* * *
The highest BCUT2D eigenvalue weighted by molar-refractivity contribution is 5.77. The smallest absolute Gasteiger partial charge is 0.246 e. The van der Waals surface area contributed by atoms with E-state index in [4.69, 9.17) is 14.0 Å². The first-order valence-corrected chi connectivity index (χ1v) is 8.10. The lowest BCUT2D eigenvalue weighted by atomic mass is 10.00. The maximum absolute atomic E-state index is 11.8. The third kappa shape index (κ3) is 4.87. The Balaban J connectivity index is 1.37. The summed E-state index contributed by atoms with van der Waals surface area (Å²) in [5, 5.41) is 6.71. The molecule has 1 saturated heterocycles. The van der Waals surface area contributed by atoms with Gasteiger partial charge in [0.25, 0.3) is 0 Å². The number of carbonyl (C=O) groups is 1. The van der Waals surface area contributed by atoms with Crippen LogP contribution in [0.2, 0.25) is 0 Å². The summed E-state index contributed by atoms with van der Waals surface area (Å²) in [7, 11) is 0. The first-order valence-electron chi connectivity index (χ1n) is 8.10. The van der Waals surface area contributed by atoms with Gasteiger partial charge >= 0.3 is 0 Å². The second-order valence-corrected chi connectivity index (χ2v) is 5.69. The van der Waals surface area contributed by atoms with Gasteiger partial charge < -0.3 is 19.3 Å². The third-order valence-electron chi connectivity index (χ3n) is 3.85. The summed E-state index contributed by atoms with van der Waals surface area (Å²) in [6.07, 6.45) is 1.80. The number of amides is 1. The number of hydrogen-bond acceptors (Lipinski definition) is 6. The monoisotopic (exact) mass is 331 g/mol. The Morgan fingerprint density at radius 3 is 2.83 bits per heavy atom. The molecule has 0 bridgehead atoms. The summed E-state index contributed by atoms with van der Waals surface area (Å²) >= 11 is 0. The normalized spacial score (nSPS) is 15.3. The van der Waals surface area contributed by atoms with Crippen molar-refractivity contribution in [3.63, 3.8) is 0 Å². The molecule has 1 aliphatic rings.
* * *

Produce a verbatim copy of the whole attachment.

The highest BCUT2D eigenvalue weighted by molar-refractivity contribution is 5.77. The smallest absolute Gasteiger partial charge is 0.246 e. The van der Waals surface area contributed by atoms with E-state index in [4.69, 9.17) is 14.0 Å². The first-order valence-corrected chi connectivity index (χ1v) is 8.10. The lowest BCUT2D eigenvalue weighted by atomic mass is 10.00. The maximum absolute atomic E-state index is 11.8. The third kappa shape index (κ3) is 4.87. The Balaban J connectivity index is 1.37. The summed E-state index contributed by atoms with van der Waals surface area (Å²) in [5, 5.41) is 6.71. The molecule has 1 saturated heterocycles. The van der Waals surface area contributed by atoms with Gasteiger partial charge in [0.25, 0.3) is 0 Å². The number of carbonyl (C=O) groups is 1. The van der Waals surface area contributed by atoms with Crippen LogP contribution in [0.2, 0.25) is 0 Å². The summed E-state index contributed by atoms with van der Waals surface area (Å²) in [7, 11) is 0. The first-order valence-electron chi connectivity index (χ1n) is 8.10. The van der Waals surface area contributed by atoms with Gasteiger partial charge >= 0.3 is 0 Å². The second-order valence-corrected chi connectivity index (χ2v) is 5.69. The van der Waals surface area contributed by atoms with Gasteiger partial charge < -0.3 is 19.3 Å². The third-order valence-electron chi connectivity index (χ3n) is 3.85. The summed E-state index contributed by atoms with van der Waals surface area (Å²) in [6.07, 6.45) is 1.80. The number of amides is 1. The number of hydrogen-bond acceptors (Lipinski definition) is 6. The monoisotopic (exact) mass is 331 g/mol. The Morgan fingerprint density at radius 3 is 2.83 bits per heavy atom. The molecule has 0 bridgehead atoms. The summed E-state index contributed by atoms with van der Waals surface area (Å²) >= 11 is 0. The normalized spacial score (nSPS) is 15.3. The van der Waals surface area contributed by atoms with Crippen molar-refractivity contribution in [3.63, 3.8) is 0 Å². The molecule has 1 aliphatic rings.